|Progressive cupping of the optic nerve head from retinal nerve fiber layer loss with corresponding visual field defects are characteristic of normal-tension glaucoma. Photo: Julia Reimold, OD, and Chris Wroten, OD. Click image to enlarge.
Certain populations such as the Japanese have a high prevalence of normal-tension glaucoma, making risk factor identification critical to help catch these cases as soon as possible. Researchers recently investigated risk factors specific to the superior and inferior halves of the optic nerve head, since it’s thought that the process of glaucomatous damage in the two halves may differ.
They conducted a prospective study in which they followed 90 patients with NTG with untreated IOP (consistently ≤15mm Hg; mean IOP 12.3mm Hg) for five years, monitoring with Humphrey Perimeter and disc/retina stereo-photographs every three and six months, respectively.
They reported that the mean total deviation values significantly decreased at -0.5 and -0.13 dB/year in the superior and inferior hemi-VFs, respectively. In the superior hemi-VF, greater long-term IOP fluctuation was the risk factor for faster progression. In the inferior hemi-VF, disc hemorrhage, greater myopic refraction, body mass index and vertical cup-to-disc ratio were the risk factors for faster progression.
The researchers found that the progression probability was 47.7% and 17.7% at five years in the superior and inferior hemi-disc/retinas, respectively. Disc hemorrhage was a risk factor for both.
For some of these risk factors, such as long-term IOP fluctuation, the researchers pointed out that statistical detection sensitivity may vary between the superior and inferior half of the optic nerve head on both modalities due to lower progression rates in the superior half. “Therefore,” the researchers explained in their TVST paper, “the potential risk factors could be more sensitively detected in the inferior than in the superior half of the optic nerve head. In other words, the impacts of a higher body mass index, vertical cup-to-disc ratio and myopic power as a risk for further progression of glaucomatous damage should be more evident in the superior half of the optic nerve head than the inferior half of the optic nerve head.” Additionally, they noted that “the current result is not evidence that a higher long-term IOP fluctuation has no association with inferior hemi-VF progression.”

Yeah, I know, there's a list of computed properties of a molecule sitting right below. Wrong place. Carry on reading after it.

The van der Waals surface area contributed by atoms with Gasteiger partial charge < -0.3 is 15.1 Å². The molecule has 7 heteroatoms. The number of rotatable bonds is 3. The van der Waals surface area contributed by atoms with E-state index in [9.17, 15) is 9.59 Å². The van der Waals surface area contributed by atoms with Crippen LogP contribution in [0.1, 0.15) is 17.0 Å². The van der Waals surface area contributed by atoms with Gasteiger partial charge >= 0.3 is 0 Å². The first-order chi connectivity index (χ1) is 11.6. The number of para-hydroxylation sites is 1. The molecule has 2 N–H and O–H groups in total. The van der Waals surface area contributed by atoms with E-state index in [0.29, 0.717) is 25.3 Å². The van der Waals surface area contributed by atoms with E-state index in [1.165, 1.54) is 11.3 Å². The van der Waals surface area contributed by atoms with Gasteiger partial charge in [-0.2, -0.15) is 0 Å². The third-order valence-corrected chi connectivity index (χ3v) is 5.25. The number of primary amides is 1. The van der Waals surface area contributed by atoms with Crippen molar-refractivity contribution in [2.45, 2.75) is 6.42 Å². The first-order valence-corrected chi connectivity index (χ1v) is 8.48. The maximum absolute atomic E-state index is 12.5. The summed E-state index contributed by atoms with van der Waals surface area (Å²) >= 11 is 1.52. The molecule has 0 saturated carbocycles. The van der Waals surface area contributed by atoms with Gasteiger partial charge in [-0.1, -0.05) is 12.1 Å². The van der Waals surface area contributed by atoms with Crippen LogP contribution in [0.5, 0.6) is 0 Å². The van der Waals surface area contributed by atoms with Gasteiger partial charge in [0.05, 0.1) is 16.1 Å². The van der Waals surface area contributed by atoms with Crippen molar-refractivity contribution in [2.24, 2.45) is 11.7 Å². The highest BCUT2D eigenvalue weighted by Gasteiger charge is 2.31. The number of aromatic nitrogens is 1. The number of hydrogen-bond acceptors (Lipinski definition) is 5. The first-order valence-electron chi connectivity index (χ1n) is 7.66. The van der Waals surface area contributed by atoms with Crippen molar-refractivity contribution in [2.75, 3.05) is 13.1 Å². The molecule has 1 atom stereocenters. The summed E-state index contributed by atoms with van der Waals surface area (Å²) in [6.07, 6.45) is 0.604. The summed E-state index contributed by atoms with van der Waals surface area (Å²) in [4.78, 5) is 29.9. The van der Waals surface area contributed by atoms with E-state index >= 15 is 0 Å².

Asaoka R, Sakata R, Yoshitomi T, et al. Differences in factors associated with glaucoma progression with lower normal intraocular pressure in superior and inferior halves of the optic nerve head. Transl Vis Sci Technol 2023;12:8:19.